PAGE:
The remarkable findings of Poller et al.1 add a crucial piece to the burgeoning knowledge base that implicates distinct brain circuits as essential components of the immune system. The idea that the brain is a functional effector of the immune system is not new3,4, but understanding how specific connections and signaling elements contribute to different elements of the immune response provides new and targeted opportunities for intervention. These findings also provide much needed granularity on the contributions of CRHPVN neurons to specific aspects of the immune response. In addition to leveraging neuroendocrine signals to control the trafficking of immune cells1,2, CRHPVN neurons also project to the splenic nerve to promote the formation of plasma cells as part of a T cell-dependent immune response5. These cells, however, are but one part of a larger constellation of cells and circuits that are pivotal for regulating the immune system in response to different challenges. For example, anti-inflammatory pathways controlled by the parasympathetic system modulate the response to endotoxin6 and vagal activity, by controlling the release of acetylcholine from T cells, control innate immune responses7.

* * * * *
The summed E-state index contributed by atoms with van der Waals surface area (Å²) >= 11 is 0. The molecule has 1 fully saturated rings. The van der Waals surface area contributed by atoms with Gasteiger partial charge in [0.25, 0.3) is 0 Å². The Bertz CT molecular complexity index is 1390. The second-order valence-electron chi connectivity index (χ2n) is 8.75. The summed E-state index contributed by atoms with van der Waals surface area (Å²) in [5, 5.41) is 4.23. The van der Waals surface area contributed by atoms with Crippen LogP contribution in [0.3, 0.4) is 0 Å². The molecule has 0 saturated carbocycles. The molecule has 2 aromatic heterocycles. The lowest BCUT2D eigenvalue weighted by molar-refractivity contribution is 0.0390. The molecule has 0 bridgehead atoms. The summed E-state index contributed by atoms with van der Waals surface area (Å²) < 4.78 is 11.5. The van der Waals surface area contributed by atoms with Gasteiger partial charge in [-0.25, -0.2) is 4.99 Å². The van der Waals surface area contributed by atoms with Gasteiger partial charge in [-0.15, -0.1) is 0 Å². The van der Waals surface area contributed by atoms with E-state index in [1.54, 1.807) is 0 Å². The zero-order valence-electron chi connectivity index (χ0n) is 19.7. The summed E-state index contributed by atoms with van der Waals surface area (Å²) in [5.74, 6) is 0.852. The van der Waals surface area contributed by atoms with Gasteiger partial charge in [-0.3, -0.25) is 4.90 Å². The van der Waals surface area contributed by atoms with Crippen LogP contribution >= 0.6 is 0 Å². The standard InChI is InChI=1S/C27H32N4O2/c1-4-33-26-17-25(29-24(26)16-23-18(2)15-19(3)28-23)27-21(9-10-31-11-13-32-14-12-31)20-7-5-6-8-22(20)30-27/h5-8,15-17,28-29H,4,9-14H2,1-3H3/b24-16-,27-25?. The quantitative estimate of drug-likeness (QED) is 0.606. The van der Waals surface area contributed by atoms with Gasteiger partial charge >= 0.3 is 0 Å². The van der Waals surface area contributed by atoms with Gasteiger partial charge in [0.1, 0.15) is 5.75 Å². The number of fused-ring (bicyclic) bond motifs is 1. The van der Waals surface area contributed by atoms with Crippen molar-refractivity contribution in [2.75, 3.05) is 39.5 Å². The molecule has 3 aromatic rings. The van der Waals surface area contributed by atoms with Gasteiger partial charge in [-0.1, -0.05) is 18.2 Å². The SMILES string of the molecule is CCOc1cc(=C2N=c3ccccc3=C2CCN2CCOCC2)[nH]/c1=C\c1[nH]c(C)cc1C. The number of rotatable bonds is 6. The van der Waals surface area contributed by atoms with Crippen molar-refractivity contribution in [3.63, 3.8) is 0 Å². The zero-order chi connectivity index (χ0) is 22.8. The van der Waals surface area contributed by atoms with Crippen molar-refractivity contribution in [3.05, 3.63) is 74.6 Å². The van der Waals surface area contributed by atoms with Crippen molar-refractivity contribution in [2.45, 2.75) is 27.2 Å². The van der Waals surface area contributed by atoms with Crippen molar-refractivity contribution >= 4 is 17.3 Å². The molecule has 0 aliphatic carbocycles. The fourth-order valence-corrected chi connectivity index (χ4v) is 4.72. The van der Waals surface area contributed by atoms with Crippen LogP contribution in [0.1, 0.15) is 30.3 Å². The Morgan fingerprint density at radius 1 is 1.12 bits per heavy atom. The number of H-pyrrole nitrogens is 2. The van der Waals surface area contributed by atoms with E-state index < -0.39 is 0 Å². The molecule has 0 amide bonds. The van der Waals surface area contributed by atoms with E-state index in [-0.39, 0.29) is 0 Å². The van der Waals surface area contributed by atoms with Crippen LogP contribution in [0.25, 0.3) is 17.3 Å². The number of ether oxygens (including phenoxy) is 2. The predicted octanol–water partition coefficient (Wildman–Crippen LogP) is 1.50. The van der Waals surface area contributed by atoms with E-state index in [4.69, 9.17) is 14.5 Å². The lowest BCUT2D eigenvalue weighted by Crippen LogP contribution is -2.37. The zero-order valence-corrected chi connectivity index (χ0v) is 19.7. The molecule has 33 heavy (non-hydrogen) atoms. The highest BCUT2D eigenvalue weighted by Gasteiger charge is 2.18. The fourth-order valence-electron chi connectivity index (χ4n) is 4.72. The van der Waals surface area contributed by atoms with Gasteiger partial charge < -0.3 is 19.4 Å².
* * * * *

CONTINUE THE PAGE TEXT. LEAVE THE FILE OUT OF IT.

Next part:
This study sets the scene for many interesting future studies. Foremost among them are extending these data on acute stress to conditions of early-life stress and chronic stress. Considerable data suggest that early-life and chronic stress dysregulate both innate and adaptive immune responses by altering the balance of cytokines toward an inflammatory milieu8,9. The exact role of brain circuits in these altered immune mechanisms has not been determined. Studies that examine synapses in the paraventricular nucleus of the hypothalamus demonstrate that stressful experiences alters these synapses to undergo plasticity after stress10. It would be fascinating if altered neuroplasticity were linked to dysregulated immune responses.